Friday, April 6, 2012

Books I read in March

I'm happy to say last month I did a little better than the previous months, but only a little. Instead of 2, I managed to read 3 books. Woohoo for me! Not only did I read more, I also diverted from my usual genre. Only one of the novels was a crime novel, but I read some fantasy YA too, and a creepy gay thriller.


Live Wire by Harlan Coben (crime/suspense)
Live Wire is one of the many books I've read by Coben and it's also number 10 (it could be the 8th or the 12th, the latest anyway) in the Myron Bolitar series. I'm not sure what I could say about this novel that I haven't said about any of the previous ones. It was a fun read - just like all the others.


Myron Bolitar is a former basketball star turned sports rep, and he is also a bit of a private investigator. Somehow there is also some trouble he needs to sort out and he does this with the help of Win, his best friend and a bit of a psychopath. This time it's one of his clients that needs his help and once Myron starts investigating it turns out it has something to do with his brother and his wife (who he lost contact with 15 years ago).

This novel isn't very original, but it's good at what it's supposed to do: give you a fast-paced, well-written, entertaining crime novel.


The Replacement by Brenna Yovanoff (YA fantasy)
I'm not usually a big fan of YA novels and I don't really understand why they are so popular these day. Not with adults that is. I read lots of YA when I was a young adult and a period after that, but at 35 it gets a little boring to keep reading about high school kids and all their drama. Having said that, I quite enjoyed the Replacement.


It tells the story of Mackie, who has a hard time fitting in in high school. Not just for the usual reasons, but because he is not really human. Mackie replaced the real Mackie as a baby and now he is pretending to be something he's not. This isn't very easy as he has some peculiar allergies, including iron, blood and consecrated ground. Mackie is not the first replacement in the small town, but it's something no one really talks about. Until another little kid goes missing and Mackie travels to the Slag heap to rescue the kid and find out where he really comes from. Of course, while doing so he learns who he really is and finally finds his place in the world.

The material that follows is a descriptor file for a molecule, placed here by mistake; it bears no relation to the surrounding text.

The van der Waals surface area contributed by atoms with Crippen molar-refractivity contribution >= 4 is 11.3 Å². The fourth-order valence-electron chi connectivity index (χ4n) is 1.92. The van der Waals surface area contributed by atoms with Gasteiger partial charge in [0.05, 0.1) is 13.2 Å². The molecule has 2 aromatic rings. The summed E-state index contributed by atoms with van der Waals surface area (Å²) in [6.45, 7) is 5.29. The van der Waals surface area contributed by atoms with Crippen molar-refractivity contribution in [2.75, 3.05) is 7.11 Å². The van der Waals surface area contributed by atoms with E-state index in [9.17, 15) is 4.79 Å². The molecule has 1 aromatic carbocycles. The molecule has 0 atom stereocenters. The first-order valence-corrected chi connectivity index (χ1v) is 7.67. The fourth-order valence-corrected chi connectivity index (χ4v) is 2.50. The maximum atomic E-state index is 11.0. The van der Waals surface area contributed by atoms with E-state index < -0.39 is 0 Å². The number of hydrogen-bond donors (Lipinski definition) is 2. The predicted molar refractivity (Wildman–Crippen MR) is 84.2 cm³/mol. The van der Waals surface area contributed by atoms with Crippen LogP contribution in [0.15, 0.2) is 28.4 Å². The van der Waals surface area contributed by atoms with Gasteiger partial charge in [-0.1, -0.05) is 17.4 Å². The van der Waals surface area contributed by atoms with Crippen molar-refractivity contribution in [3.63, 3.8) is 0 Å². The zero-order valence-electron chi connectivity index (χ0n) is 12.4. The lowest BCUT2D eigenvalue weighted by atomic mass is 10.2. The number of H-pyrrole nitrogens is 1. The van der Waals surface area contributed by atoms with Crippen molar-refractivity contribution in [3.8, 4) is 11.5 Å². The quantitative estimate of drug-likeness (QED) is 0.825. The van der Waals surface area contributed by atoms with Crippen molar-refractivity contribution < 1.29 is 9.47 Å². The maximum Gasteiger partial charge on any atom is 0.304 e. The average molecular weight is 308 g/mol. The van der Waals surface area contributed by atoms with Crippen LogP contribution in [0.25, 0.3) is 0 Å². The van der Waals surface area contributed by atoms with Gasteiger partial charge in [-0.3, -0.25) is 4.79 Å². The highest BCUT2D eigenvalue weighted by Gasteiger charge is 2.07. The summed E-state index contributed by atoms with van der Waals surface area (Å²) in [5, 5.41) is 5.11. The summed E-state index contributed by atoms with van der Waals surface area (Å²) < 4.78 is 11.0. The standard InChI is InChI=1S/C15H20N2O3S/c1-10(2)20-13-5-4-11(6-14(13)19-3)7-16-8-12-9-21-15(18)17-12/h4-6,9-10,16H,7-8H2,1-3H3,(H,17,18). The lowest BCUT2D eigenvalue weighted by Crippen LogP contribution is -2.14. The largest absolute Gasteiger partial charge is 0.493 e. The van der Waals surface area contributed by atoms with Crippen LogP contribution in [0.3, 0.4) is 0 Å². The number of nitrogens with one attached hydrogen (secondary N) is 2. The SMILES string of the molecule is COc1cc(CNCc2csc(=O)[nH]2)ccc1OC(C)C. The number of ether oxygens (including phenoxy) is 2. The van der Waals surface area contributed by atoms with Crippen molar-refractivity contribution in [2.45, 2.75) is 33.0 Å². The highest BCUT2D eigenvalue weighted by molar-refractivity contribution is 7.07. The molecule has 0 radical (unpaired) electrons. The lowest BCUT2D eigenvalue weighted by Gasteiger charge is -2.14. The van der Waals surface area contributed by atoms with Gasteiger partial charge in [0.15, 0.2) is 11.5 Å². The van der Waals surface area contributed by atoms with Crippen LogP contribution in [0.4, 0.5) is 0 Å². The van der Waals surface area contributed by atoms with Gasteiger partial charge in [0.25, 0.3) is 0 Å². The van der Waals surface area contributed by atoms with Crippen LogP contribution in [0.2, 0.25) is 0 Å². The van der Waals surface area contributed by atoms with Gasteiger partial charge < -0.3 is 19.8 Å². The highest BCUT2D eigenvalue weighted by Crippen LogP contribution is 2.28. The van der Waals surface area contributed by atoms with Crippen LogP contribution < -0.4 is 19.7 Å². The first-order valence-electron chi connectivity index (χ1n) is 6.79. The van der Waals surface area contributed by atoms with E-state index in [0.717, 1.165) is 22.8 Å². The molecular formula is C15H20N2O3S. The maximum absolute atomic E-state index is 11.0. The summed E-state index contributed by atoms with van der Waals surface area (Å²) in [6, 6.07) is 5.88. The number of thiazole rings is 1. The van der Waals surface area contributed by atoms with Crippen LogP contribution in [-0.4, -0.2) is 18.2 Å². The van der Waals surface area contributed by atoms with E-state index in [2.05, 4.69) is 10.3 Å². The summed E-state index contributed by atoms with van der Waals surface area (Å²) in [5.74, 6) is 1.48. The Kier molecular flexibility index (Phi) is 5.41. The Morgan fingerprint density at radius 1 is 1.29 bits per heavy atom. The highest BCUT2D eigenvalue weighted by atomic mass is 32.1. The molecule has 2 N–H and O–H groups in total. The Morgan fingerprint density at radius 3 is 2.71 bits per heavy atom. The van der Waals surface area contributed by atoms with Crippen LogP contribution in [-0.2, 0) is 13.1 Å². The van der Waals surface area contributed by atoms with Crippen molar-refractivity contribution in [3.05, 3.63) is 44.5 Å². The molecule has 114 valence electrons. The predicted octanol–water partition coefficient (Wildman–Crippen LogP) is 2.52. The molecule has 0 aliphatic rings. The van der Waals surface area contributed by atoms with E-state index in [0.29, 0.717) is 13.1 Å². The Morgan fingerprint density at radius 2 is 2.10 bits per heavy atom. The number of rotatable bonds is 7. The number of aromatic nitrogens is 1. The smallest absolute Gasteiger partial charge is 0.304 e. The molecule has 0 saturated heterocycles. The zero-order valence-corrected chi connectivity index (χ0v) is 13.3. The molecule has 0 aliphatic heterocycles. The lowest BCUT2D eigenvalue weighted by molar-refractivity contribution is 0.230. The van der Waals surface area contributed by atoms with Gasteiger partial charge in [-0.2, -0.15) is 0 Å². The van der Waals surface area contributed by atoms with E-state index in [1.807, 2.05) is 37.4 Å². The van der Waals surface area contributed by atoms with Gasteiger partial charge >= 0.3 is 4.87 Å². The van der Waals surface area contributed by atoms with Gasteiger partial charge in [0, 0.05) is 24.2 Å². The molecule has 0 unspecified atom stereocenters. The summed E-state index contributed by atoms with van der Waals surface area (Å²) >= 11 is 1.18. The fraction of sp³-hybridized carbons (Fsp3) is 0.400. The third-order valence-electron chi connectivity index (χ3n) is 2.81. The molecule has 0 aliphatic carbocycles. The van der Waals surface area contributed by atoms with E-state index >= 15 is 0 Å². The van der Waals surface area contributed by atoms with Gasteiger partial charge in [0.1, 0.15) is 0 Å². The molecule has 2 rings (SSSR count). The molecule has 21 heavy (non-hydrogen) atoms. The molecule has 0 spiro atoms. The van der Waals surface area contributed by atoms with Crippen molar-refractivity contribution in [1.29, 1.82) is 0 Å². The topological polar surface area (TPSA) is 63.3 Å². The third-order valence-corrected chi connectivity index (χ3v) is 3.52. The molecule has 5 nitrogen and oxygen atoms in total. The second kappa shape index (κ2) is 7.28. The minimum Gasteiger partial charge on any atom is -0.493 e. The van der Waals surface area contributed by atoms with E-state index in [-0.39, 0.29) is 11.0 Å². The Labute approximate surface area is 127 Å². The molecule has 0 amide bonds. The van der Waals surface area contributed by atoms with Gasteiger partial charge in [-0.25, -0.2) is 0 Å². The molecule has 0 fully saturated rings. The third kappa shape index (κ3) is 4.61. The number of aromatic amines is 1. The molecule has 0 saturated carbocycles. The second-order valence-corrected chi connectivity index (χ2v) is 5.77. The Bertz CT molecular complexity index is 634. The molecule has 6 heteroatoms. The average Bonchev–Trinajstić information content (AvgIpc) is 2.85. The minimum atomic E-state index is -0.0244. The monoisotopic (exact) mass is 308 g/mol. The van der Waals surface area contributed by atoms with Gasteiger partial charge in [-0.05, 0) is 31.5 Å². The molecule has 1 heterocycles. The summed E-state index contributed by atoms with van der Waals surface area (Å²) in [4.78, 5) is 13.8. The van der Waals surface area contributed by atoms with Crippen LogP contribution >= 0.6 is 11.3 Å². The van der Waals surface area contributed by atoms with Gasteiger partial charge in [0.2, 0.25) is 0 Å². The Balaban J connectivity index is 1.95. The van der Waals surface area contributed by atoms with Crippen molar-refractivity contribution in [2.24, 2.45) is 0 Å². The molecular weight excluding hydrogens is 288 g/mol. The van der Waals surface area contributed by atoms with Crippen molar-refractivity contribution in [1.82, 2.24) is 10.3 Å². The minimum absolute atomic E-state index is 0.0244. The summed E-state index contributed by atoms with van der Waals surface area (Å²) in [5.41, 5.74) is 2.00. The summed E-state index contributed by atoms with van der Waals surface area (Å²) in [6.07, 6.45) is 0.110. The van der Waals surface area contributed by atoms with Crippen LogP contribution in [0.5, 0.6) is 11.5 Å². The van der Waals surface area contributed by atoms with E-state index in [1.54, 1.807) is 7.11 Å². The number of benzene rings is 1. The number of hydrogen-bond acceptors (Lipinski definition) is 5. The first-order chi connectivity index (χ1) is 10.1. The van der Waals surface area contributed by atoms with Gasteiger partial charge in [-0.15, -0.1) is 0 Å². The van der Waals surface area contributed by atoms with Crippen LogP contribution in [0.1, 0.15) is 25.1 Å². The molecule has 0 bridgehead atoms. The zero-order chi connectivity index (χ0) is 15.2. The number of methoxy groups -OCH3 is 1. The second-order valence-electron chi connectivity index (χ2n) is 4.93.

What can I say? It was well-written, interesting and a fun read. It was a bit unbelievable, but then I'm not big into fantasy. I can understand why many people liked it, as it's original and written in a way that makes you want to keep reading (which is easy to do as the book isn't all that big). Still, at the end of the day it's a YA novel and I really don't think it's my kind of genre.


Troll: a love story by Johanna Sinisalo (thriller, fantasy, gay)
I bought this book because many people said good things about it and it seemed like an intriguing read. What I learned from this is that nothing is a subjective as what makes for a good book. I sure did not think this novel qualified. Sure, the topic is very interesting if not intriguing: Guy finds a troll one night and decides to take it home to look after it. As time goes on he start to care more and more for his "pet" and the two form a strong bond.

There's two things I didn't really like about this books. Firstly, the way it was written. The story is told in (very) short chapters each telling the story from a different perspective. This can be a nice way to read a book sometimes, but the chapters were so short that I found it very hard to get into the story. This would have been ok if those chapters were not alternated by pages and pages of unnecessary information about trolls, like the history of trolls, random troll poems etc. I ended up just skipping these parts.


The actual story was kind of interesting, or it could have been if we had had a little more of it and more time had been taken to give the characters some back story and developed their relationships further. For example, I really don't know why the neighbor lady got such a big part in the novel, as her story wasn't very interesting or necessary for the story that was being told.

The story about the bond that forms between the guy and the troll...I'm not sure what to say about that. I had a very hard time understanding why they would have such a connection, especially since the troll seemed like a rather wild animal without many ways to communicate. The fact that the main character got so turned on by the troll was very hard to believe, and I also found it quite disturbing. I cannot believe it wasn't mentioned in any of the reviews I read about this novel.

In sum, Troll might sound like an intriguing read but I would advice you to just take my word for it and stay far away from it.